CJR’s Launch Pad feature invites new media publishers to blog about their experiences on the news frontier. Past Launch Pad columns can be found here.
Back in August, Eric Freeman—one of the writers involved in The Classical, the Kickstarter-funded sports writing startup of which I’m a founding editor—told The Village Voice “we need money so we can run The Classical like a real venture and not some quickly designed Wordpress blog or Tumblr.”
Well, here we are, incorporated and sitting on over $55,000 … with a Tumblr. At least for the next month or so.
The internet, despite being text-based, often works like a self-serving game of telephone, and soon, Eric was being criticized for his haughty rejection of a “shitty Tumblr or Wordpress blog”. In fact, Eric meant no disrespect to WordPress, Tumblr, or anyone using them as platforms for (generally unpaid) writing. That’s the world that spawned Freeman, myself, and most of the folks involved in The Classical, and we couldn’t lose sight of that ethos if we wanted to. My former site, FreeDarko.com, was a deliberately under-designed, overwritten blog that lasted six years. We also managed to get two book deals.
The Classical was always imagined as a similar experiment: taking the energy, and oddity, of ventures like FreeDarko and applying it to a more robust, and professional, publishing venture. Plus, it would have been incredibly foolish of us to identify as “post-punk sportswriting” if our real goal was to build the next ESPN.
The fact remains that, after months of insisting that we were putting together something grand and ambitious, and raising money on that promise, The Classical started life as a preview Tumblr, publishing two pieces a day. It’s a very pretty, souped-up Tumblr, inspired by what the Los Angeles Review of Books is doing in its preview phase. Our logo is pretty darn awesome, too. And yet, we have a Tumblr, and we’re still figuring out how exactly to make The Classical run smoothly when almost everyone involved has other responsibilities during the day. It sounds awfully familiar, doesn’t it?
Actually, that this first month has a lot in common with good ol’ fashioned blogging is an encouraging sign, and certainly no accident. Our Kickstarter drive closed in late September. Naively, we announced that we aimed to launch in time for the World Series. Internally, we pretended this was smart business; our group is especially strong on baseball, and we think a lot of our potential readers ride hard for MLB. The World Series would allow us to make a splash, and capitalize on this strength before the sport went away until April.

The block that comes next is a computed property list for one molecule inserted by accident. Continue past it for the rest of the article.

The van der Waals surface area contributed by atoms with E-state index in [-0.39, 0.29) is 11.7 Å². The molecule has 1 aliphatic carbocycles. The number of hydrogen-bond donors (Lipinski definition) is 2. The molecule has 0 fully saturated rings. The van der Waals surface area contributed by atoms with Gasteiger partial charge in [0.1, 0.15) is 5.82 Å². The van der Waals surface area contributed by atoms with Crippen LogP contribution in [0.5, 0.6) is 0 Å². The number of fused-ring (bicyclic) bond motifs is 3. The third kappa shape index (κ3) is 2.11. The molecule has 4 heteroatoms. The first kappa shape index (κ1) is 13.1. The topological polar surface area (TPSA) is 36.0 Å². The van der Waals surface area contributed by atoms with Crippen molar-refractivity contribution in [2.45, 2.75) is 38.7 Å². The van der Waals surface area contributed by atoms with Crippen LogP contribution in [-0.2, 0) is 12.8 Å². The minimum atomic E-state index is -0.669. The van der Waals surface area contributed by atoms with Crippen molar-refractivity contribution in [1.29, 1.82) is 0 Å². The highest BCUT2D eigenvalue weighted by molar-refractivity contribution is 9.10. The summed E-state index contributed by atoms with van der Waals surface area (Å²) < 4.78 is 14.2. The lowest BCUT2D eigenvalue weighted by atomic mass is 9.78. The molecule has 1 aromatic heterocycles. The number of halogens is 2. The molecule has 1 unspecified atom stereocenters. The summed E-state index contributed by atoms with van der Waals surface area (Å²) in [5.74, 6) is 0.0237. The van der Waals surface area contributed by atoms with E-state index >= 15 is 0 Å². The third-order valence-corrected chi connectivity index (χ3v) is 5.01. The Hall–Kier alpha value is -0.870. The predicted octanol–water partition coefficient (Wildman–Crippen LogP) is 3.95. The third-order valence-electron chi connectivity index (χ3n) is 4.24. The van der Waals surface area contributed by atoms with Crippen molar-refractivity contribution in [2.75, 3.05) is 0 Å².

In retrospect, it was a pretty terrible plan. Putting together a state-of-the-art Drupal site and robust backend, as well as setting up a company and starting to communicate with potential sponsors, takes more than the month or so we had left ourselves. Really, we set that date because we wanted the chance to write about the World Series (luckily, our friends at Deadspin set us up with a daily column for the duration of the Fall Classic).
The Classical began back in February, with a document called “Awl of sports”, shared with four other people. It was a list of all the writers we liked. A lot has changed since then, but The Classical is still mostly a bunch of writers trying to find an audience for the sports writing they want to write—and themselves read.
The material that’s gone up on our preview Tumblr is among the best stuff any of us have written. It helps to have a strong editorial safety net, but it’s also a testament to just what a gas it is to work as a part of this group. It certainly doesn’t feel like a job—and again, while we raised a lot of money, The Classical isn’t allowing any of us to quit our day jobs. Maybe that’s a good thing, at least for now.
Except even if we’re starting out with a Tumblr, and reminding ourselves that, really, this site is all about the writing, there have been some moves in the opposite direction. The Classical has already evolved past the anarchists’ collective we had originally planned for; our non-hierarchical structure—and endless e-mail discussions—have given way to titles and clear-cut responsibilities. I can’t remember the last time I watched the trailer for La Chinoise to get myself in the proper mindset. Guest writers providing almost half of our content has been a welcome development, but one that requires a lot more systemization and protocol.
We may be enjoying our month as a Tumblr, but behind the scenes, we’re bracing ourselves to leave home once and for all.